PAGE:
From 1 October, a new ‘Energy Price Guarantee’ will mean a typical UK household will now pay up to an average £2,500 a year on their energy bill for the next two years. This is automatic and applies to all households. This will save the average household at least £1,000 a year based on current energy prices from October and is in addition to the £400 energy bills discount for all households. This applies to all households in Great Britain, with the same level of support made available to households in Northern Ireland.
Raising State Pension age (SPa) in line with life expectancy changes has been the policy of successive administrations over many years. These changes to SPa were made over a series of Acts by successive governments from 1995 onwards, following public consultations and extensive debates in both Houses of Parliament.
We have no plans to reverse changes to SPa. Our reforms have focused on maintaining the right balance between affordability, sustainability of the State Pension, and fairness between generations. The latest Office for National Statistics data shows that the number of people over SPa compared to the number of people of working age is expected to increase.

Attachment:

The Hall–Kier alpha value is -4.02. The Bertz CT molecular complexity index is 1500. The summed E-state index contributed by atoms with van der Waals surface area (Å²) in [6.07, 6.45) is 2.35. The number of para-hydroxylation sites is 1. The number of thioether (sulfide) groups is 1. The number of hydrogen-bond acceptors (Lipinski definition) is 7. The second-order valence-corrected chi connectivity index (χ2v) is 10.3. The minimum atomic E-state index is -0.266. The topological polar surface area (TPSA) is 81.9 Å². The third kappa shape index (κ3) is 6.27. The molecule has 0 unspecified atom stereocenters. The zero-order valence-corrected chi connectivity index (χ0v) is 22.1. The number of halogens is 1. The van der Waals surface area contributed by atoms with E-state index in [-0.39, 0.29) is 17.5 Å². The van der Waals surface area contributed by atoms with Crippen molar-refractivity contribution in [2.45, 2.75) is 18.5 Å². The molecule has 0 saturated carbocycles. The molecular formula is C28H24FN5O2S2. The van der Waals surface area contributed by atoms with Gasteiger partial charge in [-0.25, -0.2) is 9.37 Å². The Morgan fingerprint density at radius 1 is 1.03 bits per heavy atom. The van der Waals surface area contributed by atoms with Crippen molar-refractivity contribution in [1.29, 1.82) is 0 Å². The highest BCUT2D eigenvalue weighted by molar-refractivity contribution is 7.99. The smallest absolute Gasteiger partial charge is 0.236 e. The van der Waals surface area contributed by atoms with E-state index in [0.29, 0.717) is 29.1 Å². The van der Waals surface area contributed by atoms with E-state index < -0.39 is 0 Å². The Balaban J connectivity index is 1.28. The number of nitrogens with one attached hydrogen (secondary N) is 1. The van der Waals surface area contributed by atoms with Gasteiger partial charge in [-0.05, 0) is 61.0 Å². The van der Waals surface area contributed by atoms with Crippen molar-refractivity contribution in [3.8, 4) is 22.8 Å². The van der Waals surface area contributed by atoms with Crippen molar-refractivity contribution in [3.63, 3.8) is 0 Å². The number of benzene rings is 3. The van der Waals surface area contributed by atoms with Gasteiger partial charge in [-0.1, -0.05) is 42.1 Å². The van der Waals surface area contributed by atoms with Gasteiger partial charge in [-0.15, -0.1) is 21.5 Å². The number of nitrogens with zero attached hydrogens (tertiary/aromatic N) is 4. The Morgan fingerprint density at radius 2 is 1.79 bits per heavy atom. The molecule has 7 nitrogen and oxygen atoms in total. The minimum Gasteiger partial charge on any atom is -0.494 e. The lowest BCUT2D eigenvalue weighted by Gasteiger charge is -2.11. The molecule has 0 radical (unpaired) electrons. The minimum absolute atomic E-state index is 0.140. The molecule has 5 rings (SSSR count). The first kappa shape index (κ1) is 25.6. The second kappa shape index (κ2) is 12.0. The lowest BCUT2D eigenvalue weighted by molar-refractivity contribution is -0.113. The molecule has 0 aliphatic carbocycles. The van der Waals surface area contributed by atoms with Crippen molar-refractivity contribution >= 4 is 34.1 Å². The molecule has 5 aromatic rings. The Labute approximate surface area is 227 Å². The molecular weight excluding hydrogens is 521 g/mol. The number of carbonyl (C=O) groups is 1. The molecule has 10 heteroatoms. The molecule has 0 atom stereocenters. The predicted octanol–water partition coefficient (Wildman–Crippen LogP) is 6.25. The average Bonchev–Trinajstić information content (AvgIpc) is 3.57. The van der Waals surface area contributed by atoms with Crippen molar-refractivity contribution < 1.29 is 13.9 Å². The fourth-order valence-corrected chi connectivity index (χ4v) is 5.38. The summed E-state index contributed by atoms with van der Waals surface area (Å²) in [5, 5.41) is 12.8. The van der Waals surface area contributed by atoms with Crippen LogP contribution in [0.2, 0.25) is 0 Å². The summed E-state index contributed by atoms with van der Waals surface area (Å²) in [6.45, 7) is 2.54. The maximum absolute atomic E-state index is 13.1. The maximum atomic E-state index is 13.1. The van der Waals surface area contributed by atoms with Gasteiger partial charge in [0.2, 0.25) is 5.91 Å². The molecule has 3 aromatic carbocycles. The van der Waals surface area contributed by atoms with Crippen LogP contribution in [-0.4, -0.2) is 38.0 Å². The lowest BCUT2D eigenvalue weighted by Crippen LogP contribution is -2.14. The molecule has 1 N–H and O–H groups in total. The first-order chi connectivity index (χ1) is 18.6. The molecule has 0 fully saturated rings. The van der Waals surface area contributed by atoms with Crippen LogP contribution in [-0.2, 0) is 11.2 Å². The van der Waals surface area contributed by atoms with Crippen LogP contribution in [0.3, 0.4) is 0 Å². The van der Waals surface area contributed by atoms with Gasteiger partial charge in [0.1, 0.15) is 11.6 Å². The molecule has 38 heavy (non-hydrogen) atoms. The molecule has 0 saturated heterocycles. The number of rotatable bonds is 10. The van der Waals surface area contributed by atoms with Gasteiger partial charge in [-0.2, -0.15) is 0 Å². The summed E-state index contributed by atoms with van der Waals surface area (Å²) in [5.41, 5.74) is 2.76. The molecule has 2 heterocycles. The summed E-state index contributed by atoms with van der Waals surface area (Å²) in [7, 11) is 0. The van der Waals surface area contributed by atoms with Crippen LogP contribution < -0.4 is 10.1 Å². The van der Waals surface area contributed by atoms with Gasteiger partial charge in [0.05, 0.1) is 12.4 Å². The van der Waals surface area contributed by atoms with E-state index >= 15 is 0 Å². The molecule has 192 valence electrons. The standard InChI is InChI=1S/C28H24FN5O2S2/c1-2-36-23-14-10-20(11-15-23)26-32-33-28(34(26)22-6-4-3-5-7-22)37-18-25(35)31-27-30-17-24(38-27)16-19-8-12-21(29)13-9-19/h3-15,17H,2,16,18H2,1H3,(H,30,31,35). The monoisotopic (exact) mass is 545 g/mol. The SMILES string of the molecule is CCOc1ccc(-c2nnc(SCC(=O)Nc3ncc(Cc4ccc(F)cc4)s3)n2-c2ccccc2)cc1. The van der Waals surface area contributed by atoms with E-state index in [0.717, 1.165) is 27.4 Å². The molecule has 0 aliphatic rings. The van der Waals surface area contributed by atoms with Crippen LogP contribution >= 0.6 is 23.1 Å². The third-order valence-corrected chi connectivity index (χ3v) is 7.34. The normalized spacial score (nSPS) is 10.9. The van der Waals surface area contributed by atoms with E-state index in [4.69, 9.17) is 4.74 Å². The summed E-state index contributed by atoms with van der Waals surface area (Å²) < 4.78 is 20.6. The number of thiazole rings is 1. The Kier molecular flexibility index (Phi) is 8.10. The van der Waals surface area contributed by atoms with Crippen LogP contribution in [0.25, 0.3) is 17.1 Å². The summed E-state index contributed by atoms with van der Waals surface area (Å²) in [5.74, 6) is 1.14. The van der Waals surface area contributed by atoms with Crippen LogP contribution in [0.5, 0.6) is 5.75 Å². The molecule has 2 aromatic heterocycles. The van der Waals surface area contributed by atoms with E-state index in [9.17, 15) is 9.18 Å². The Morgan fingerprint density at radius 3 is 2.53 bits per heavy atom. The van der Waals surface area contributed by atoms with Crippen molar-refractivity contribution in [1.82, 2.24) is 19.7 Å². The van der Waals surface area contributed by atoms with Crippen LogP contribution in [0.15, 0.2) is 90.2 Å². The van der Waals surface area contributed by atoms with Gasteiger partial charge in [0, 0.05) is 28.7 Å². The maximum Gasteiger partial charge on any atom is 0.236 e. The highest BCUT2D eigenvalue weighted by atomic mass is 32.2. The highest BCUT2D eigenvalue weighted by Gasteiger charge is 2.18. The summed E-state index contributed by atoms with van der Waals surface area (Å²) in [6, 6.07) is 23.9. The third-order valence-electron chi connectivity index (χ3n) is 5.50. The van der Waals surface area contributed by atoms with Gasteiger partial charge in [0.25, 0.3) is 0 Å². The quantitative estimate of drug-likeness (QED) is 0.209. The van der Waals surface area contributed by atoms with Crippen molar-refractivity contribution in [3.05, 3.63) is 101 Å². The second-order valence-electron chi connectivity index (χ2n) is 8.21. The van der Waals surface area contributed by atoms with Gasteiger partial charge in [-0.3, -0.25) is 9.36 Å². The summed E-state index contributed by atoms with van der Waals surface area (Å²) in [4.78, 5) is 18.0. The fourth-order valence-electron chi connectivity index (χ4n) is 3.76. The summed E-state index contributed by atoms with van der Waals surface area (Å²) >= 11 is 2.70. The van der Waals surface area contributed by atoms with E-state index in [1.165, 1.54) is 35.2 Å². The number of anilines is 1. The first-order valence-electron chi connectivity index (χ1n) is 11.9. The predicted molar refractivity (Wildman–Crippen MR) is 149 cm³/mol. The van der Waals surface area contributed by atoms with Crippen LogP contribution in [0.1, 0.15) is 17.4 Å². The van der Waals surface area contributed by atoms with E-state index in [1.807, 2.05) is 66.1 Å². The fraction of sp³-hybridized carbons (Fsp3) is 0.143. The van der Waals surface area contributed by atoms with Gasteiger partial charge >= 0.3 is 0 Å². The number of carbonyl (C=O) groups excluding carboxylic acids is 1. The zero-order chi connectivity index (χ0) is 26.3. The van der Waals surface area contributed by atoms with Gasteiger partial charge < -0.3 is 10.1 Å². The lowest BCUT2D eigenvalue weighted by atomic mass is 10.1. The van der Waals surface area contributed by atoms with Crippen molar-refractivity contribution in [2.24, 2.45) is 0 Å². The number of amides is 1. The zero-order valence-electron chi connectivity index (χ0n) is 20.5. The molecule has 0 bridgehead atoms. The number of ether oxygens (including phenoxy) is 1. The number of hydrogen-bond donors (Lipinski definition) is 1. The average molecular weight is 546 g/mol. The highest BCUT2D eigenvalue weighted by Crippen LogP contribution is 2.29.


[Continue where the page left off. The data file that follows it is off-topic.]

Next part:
The State Pension is funded through the National Insurance and tax contributions of the current working-age population. Reducing the SPa to 60 would therefore increase the tax burden of the current working-age population.
This Government is committed to providing a financial safety net for those who need it, including when they near or reach retirement. Support is available through our benefit system to those who are unable to work or are on a low income but are not eligible for pensioner benefits because of their age.
Department for Work and Pensions
Other parliamentary business
Share your view on increasing the state pension to £380 a week and lowering the retirement age to 60
The MPs on the Petitions Committee have scheduled a debate on this petition, which you signed.
Marsha De Cordova MP, a member of the Petitions Committee, has been asked to open the debate.
Share your views
To inform the debate, Marsha would like to hear your views on this issue, including how well you feel the current state pension meets pensioners' needs and what you think about the state pension age.
You can share your views with Marsha by completing this survey:
The survey will close on Tuesday 6 December at midday.
Your responses will be anonymous. A summary of responses will be published on the Committee's website and may be shared with MPs and quoted during the debate.
Watch the debate
The debate will be held on Monday 12 December at 4.30pm.
What are petition debates?
Petitions debates are ‘general’ debates which allow MPs from all parties to discuss the important issues raised by one or more petitions, and put their concerns to Government Ministers.
Petition debates don’t end with a vote to implement the request of a petition. This means that MPs will not vote on changing the state pension at the end of the debate.